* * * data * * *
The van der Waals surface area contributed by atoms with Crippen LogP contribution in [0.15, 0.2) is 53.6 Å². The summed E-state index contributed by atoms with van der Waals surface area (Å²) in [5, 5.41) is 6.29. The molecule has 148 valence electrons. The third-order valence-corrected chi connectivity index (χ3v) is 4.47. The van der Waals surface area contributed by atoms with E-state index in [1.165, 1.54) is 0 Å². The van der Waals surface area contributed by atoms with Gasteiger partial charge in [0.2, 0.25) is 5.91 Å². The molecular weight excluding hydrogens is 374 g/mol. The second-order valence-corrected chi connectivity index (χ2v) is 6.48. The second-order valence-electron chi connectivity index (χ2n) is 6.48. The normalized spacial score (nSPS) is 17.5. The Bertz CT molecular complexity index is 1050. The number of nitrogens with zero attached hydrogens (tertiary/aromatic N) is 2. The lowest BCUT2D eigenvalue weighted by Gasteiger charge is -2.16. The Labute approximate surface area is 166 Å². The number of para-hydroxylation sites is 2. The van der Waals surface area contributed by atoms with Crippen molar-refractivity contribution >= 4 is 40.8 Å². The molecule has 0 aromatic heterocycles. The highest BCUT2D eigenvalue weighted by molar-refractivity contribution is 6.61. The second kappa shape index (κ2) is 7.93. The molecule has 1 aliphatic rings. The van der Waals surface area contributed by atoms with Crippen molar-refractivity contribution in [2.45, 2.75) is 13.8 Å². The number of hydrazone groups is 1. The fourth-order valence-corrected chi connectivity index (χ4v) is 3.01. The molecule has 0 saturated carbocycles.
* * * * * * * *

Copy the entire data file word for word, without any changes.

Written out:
The van der Waals surface area contributed by atoms with Crippen LogP contribution in [0.15, 0.2) is 53.6 Å². The summed E-state index contributed by atoms with van der Waals surface area (Å²) in [5, 5.41) is 6.29. The molecule has 148 valence electrons. The third-order valence-corrected chi connectivity index (χ3v) is 4.47. The van der Waals surface area contributed by atoms with E-state index in [1.165, 1.54) is 0 Å². The van der Waals surface area contributed by atoms with Gasteiger partial charge in [0.2, 0.25) is 5.91 Å². The molecular weight excluding hydrogens is 374 g/mol. The second-order valence-corrected chi connectivity index (χ2v) is 6.48. The second-order valence-electron chi connectivity index (χ2n) is 6.48. The normalized spacial score (nSPS) is 17.5. The Bertz CT molecular complexity index is 1050. The number of nitrogens with zero attached hydrogens (tertiary/aromatic N) is 2. The lowest BCUT2D eigenvalue weighted by Gasteiger charge is -2.16. The Labute approximate surface area is 166 Å². The number of para-hydroxylation sites is 2. The van der Waals surface area contributed by atoms with Crippen molar-refractivity contribution >= 4 is 40.8 Å². The molecule has 0 aromatic heterocycles. The highest BCUT2D eigenvalue weighted by molar-refractivity contribution is 6.61. The second kappa shape index (κ2) is 7.93. The molecule has 1 aliphatic rings. The van der Waals surface area contributed by atoms with Crippen molar-refractivity contribution in [2.45, 2.75) is 13.8 Å². The number of hydrazone groups is 1. The fourth-order valence-corrected chi connectivity index (χ4v) is 3.01. The molecule has 0 saturated carbocycles.